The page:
What Oil is Best for Cooking?

When it comes to cooking oils, there’s a dizzying array of choices available. Each oil has its own unique blend of fat, protein, and vitamin content that makes it ideal for different kinds of cooking. In general, there are three main types of oils that are commonly used in home kitchens: neutral oils, high-heat oils, and olive oils. Depending on your personal preferences and the properties of the food you’re cooking, one type is likely to be more useful than another. Neutral oils are cooking oils that have very mild, almost imperceptible flavour and are best when a neutral base for recipes is needed. Their use won't impact the taste of the final product. High-heat oils can tolerate higher temperatures without oxidizing or going bad as quickly as other oils; they have a high smoke-point and are great for frying. Olive oil has numerous organoleptic properties and is ideal for dishes that call for an extra touch of flavour. No single oil can be considered the best overall for all circumstances, but we'll take a look at each type in detail so that, next time you're in the kitchen, you'll be able to pair the right oil with the right preparation!


cooking with olive oil

Neutral Oils

Also commonly called “vegetable oils”, these are usually obtained by pressing or extracting oils from a variety of vegetables, fruits, and legumes. They’re typically a blend of different oils and are sold under a wide range of different brand names. Because these oils are unbranded or mixed oils, they're usually the cheapest on the market. This, however, does not necessarily mean they're not of good quality. Their advantage is that they usually have a very mild or hardly perceptible flavour, so they're great for those recipes you do not want to modify with the flavour of the oil you choose to use. They are seldom used raw, as a condiment for food, because they do not add taste to dishes. They do bring a nutritional value to recipes, but are less useful for high-temperature cooking: not all of them are indicated for frying, for example. Only some neutral oils, such as safflower or sunflower oil, have a high smoke point and are ok for frying foods; these are neutral oils that are also high-heat oils. Others, like grape seed oil, have a lower smoke point and are better for sautéing. Neutral oils are also indicated for baking and general cooking, as they provide a fatty neutral base. Among neutral oils, the most flavorless are considered to be sunflower oil and soybean oil.



High-Heat Oils

High-heat oils are typically single-source oils that are ideal for high-temperature cooking. They are often more expensive than neutral oils or mixed vegetable oils because they are of a single variety. Most high-heat oils are therefore pressed from single plants, but they can also be a blend of different oils that all have a tested high smoke point. High-heat oils include peanut oil, avocado oil, sunflower oil, sesame oil and canola oil. All of these oils are excellent for deep-frying and sautéing. High-heat oils tend to oxidize less quickly than other oils, which is why they’re a better choice for high-temperature cooking. These oils can tolerate high temperatures without releasing harmful chemicals or spoiling. In addition, all high-heat oils can be used for general cooking and baking. A particular example of high-heat oil is coconut oil: coconut oil has recently gained popularity and is considered by some to be among the high-heat oils; however, if it's not refined, it's best to use it for cooking at medium heat. It has a light coconut flavour, which could pair well with some dishes but clash with others.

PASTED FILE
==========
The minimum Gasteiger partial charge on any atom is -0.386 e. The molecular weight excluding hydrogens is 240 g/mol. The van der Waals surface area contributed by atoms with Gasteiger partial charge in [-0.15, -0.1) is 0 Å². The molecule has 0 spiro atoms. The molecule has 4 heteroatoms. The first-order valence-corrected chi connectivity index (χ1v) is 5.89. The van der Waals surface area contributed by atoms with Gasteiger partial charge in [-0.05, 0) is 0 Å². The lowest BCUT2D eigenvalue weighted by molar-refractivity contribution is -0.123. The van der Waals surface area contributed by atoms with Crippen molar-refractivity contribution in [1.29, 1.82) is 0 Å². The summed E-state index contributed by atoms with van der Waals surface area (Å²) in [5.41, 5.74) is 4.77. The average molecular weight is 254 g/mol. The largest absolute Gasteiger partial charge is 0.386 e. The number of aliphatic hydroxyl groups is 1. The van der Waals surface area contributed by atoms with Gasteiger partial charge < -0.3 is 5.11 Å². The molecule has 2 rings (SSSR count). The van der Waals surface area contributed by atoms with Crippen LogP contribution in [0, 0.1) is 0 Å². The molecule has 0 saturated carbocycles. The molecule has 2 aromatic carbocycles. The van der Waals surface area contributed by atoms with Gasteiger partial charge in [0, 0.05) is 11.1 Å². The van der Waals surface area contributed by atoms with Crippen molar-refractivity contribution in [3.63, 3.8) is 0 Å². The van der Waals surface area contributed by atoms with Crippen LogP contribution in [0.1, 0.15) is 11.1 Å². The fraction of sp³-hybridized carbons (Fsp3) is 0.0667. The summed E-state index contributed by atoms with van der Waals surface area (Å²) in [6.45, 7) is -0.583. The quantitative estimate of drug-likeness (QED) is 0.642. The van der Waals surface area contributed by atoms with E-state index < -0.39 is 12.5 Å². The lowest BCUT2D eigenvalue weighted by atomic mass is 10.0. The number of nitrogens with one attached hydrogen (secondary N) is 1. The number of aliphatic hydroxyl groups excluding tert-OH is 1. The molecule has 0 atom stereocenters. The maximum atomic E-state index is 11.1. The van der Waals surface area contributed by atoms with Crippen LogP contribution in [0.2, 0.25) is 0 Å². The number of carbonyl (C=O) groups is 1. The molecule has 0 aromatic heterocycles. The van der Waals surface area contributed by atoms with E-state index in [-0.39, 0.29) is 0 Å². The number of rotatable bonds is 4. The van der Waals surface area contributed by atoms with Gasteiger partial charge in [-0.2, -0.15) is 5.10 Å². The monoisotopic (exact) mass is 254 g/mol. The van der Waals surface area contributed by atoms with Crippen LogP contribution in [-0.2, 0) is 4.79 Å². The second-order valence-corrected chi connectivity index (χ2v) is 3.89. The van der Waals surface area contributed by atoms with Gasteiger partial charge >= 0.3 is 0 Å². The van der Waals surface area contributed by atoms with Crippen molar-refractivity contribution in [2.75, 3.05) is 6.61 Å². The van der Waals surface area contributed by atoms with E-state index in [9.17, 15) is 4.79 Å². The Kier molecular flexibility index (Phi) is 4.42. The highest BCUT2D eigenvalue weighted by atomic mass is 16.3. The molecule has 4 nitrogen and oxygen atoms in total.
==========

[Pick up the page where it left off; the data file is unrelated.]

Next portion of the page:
Olive Oil

Olive oil is pressed from olives and has been used for thousands of years by numerous cultures around the world. It’s an extremely versatile oil that can be utilized for cooking as well as a condiment in salads, soups and other dishes. Olive oil comes from a wide range of regions, each of which confers a distinct flavor to the oil produced in that specific area. Blends of olive oil from different places and trees are common, so you can control the flavor of your cooking by picking a specific blend. There are also extra virgin olive oils, which are the highest quality olive oil. Extra virgin olive oil is a great all-around cooking oil that can be used for sautéing and baking, and some even like to use it for frying. It’s a versatile oil that works well in high-temperature cooking, but it does confer its flavour to the preparation. The taste of olive oil can be mild and sweet or sharp and acidic, so depending on the type you choose, this type of oil can either add flavor to a dish without overpowering it or it can add a very distinguishable note to the preparation. For more delicate or neutral preparations, some prefer to use other high-heat oils, as they do not modify the flavour of the recipe.



Summing up

Oils come in a wide range of types and flavors, which makes them excellent for adding a new dimension to dishes. What oil is best for cooking? It all depends on the temperature you're going to expose your oil to. This determines whether to choose a high-heat oil or not, which is very important since some oils that do not tolerate high temperatures can release harmful chemicals once they’ve reached their smoke-point. Having gotten that out of the way, the best oil is the one that you like to use and that brings out the best flavors in your dish. So, next time you’re in the kitchen, pick a flavor of oil and experiment with it in your cooking. You’ll surely find the right oil for your tastes and needs!